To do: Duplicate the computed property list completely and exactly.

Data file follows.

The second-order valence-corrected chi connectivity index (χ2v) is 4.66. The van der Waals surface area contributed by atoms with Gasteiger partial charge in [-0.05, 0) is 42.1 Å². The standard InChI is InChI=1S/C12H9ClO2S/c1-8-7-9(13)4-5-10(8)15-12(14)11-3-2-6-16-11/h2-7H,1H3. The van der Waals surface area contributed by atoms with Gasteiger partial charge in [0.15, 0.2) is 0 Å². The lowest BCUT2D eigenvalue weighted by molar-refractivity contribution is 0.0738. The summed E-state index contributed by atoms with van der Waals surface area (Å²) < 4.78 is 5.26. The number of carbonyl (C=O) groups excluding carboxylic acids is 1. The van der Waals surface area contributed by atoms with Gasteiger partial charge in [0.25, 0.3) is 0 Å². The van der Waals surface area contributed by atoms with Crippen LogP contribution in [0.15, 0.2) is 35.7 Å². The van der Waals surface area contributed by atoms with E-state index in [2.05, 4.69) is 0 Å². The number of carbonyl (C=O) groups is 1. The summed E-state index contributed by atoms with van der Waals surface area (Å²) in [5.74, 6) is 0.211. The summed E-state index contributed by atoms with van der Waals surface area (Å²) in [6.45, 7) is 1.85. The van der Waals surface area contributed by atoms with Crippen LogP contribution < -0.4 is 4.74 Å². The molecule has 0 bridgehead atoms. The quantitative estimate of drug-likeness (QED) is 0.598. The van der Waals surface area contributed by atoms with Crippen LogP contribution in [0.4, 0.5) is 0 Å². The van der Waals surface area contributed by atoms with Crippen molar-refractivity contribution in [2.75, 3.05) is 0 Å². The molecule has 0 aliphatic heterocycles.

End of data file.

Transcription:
The second-order valence-corrected chi connectivity index (χ2v) is 4.66. The van der Waals surface area contributed by atoms with Gasteiger partial charge in [-0.05, 0) is 42.1 Å². The standard InChI is InChI=1S/C12H9ClO2S/c1-8-7-9(13)4-5-10(8)15-12(14)11-3-2-6-16-11/h2-7H,1H3. The van der Waals surface area contributed by atoms with Gasteiger partial charge in [0.15, 0.2) is 0 Å². The lowest BCUT2D eigenvalue weighted by molar-refractivity contribution is 0.0738. The summed E-state index contributed by atoms with van der Waals surface area (Å²) < 4.78 is 5.26. The number of carbonyl (C=O) groups excluding carboxylic acids is 1. The van der Waals surface area contributed by atoms with Gasteiger partial charge in [0.25, 0.3) is 0 Å². The van der Waals surface area contributed by atoms with Crippen LogP contribution in [0.15, 0.2) is 35.7 Å². The van der Waals surface area contributed by atoms with E-state index in [2.05, 4.69) is 0 Å². The number of carbonyl (C=O) groups is 1. The summed E-state index contributed by atoms with van der Waals surface area (Å²) in [5.74, 6) is 0.211. The summed E-state index contributed by atoms with van der Waals surface area (Å²) in [6.45, 7) is 1.85. The van der Waals surface area contributed by atoms with Crippen LogP contribution < -0.4 is 4.74 Å². The molecule has 0 bridgehead atoms. The quantitative estimate of drug-likeness (QED) is 0.598. The van der Waals surface area contributed by atoms with Crippen LogP contribution in [0.4, 0.5) is 0 Å². The van der Waals surface area contributed by atoms with Crippen molar-refractivity contribution in [2.75, 3.05) is 0 Å². The molecule has 0 aliphatic heterocycles.